Toxic chemicals, such as lead and pesticides, disproportionately affect communities of color, low-income communities, children, infants, and pregnant women, among other especially vulnerable populations. To protect these communities, we need to select safer alternatives to these chemicals in agriculture, consumer products, and other applications. Scientists have developed a process called alternatives assessment to identify, compare, and select safer options to chemicals of concern, with a primary goal of reducing harm to human health and the environment. However, these methods have not focused on protecting the health of vulnerable populations.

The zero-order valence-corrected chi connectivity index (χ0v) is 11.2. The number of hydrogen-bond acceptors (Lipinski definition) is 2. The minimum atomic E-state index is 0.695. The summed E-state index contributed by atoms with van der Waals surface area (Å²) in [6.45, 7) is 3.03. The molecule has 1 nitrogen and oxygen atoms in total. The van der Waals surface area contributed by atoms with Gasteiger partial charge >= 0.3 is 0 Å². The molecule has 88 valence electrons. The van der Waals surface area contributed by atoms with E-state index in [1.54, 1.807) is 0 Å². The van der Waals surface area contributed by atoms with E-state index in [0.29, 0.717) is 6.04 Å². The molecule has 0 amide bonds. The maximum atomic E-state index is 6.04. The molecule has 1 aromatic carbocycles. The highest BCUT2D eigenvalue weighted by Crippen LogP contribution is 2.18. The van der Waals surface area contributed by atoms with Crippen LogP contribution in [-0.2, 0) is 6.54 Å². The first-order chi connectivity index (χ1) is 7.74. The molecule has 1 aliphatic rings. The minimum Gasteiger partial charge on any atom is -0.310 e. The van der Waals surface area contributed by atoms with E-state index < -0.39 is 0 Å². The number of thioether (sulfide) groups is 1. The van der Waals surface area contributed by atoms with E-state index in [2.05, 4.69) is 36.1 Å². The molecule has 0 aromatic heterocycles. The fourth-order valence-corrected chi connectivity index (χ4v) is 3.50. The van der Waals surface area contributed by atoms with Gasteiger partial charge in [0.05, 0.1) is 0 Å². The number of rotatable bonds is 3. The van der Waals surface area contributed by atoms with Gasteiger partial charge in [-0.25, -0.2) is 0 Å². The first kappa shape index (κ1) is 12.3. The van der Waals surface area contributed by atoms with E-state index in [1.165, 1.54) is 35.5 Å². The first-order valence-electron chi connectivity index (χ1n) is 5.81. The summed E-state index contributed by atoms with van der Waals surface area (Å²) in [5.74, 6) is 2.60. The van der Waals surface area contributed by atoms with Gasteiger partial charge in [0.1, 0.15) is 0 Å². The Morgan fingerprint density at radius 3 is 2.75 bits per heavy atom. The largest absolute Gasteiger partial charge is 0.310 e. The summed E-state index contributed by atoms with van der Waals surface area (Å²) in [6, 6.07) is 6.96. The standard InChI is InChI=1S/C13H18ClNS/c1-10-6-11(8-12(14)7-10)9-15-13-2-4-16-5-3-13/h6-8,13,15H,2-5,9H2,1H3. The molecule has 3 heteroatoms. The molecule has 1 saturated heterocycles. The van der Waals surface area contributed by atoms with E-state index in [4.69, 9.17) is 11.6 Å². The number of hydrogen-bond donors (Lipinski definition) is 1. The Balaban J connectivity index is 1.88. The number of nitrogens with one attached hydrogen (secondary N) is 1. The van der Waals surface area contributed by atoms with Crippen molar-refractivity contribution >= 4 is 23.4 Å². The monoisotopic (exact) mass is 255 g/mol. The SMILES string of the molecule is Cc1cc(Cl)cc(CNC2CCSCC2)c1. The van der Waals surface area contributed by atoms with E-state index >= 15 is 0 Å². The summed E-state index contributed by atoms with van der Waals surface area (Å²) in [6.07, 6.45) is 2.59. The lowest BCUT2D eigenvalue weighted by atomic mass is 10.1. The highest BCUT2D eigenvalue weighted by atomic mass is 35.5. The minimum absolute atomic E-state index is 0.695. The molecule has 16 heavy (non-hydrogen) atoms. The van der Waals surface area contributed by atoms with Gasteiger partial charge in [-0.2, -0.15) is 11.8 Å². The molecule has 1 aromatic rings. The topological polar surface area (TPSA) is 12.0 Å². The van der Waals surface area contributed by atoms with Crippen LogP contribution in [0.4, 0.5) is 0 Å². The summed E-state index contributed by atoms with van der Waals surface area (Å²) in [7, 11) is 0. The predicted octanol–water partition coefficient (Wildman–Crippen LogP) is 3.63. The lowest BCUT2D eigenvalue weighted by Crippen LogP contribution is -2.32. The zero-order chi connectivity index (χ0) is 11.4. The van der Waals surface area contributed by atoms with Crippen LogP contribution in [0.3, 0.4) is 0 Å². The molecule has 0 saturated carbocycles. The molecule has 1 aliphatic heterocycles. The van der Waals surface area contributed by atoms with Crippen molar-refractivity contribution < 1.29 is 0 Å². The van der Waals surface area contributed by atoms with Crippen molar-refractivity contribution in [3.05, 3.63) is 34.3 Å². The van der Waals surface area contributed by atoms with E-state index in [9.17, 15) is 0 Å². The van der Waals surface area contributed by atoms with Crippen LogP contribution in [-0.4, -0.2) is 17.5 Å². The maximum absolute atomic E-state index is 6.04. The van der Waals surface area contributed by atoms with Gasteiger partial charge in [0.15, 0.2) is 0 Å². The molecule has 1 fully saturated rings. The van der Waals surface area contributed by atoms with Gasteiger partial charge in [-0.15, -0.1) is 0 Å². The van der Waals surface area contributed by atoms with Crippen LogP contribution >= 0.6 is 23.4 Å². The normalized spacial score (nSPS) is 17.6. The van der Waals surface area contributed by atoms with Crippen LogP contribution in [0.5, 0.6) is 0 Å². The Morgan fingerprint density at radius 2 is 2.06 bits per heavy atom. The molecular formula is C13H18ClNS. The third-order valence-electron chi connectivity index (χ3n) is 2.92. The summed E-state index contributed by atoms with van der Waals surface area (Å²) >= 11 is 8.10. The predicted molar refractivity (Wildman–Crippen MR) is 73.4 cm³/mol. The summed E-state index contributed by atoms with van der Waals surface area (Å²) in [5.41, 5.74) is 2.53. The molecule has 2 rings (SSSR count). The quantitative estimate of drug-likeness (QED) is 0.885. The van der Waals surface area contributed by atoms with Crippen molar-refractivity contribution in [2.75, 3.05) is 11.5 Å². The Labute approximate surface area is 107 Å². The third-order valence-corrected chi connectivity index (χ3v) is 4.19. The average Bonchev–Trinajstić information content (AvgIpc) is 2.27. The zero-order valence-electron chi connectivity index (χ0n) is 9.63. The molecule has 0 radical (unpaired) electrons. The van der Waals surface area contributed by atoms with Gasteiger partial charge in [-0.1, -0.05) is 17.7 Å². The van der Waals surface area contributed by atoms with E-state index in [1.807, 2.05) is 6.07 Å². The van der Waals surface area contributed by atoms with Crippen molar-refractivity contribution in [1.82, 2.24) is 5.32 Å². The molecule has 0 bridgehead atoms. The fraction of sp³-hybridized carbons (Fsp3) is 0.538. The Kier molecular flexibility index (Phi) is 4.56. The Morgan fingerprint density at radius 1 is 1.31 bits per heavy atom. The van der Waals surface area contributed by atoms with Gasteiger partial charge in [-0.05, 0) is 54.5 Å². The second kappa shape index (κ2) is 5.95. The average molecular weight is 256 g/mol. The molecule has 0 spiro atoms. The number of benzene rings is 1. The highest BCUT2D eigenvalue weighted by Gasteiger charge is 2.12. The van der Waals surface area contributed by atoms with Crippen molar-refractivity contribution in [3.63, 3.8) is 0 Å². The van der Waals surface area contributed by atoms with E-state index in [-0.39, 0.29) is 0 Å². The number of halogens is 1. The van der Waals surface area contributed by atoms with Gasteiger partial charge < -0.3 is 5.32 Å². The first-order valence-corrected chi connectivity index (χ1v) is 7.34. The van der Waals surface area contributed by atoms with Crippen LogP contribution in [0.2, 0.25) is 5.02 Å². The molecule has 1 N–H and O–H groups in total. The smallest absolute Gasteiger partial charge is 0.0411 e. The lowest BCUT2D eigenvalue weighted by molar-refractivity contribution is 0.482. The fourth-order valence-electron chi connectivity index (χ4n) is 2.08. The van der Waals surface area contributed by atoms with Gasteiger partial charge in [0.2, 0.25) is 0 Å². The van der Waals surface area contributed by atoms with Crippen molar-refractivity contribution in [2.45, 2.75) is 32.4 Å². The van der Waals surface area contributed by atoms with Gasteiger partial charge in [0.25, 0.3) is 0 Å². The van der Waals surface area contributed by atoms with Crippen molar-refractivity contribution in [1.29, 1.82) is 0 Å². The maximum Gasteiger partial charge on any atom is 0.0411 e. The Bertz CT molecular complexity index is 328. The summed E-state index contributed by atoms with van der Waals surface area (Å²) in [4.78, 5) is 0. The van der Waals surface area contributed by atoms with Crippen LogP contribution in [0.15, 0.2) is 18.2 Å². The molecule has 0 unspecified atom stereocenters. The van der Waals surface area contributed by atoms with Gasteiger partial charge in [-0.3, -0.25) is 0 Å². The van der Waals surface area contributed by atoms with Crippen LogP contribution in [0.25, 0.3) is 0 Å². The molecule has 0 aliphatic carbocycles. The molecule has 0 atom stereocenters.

Based on interviews conducted with leaders working at the intersection of environmental justice and chemical policy, this paper offers initial guidance on how to address gaps related to protecting vulnerable populations as we evaluate alternatives. We envision an alternatives assessment process that engages and empowers vulnerable populations, avoids regrettable substitutions, and ultimately improves the health and lives of those most affected by toxic chemicals.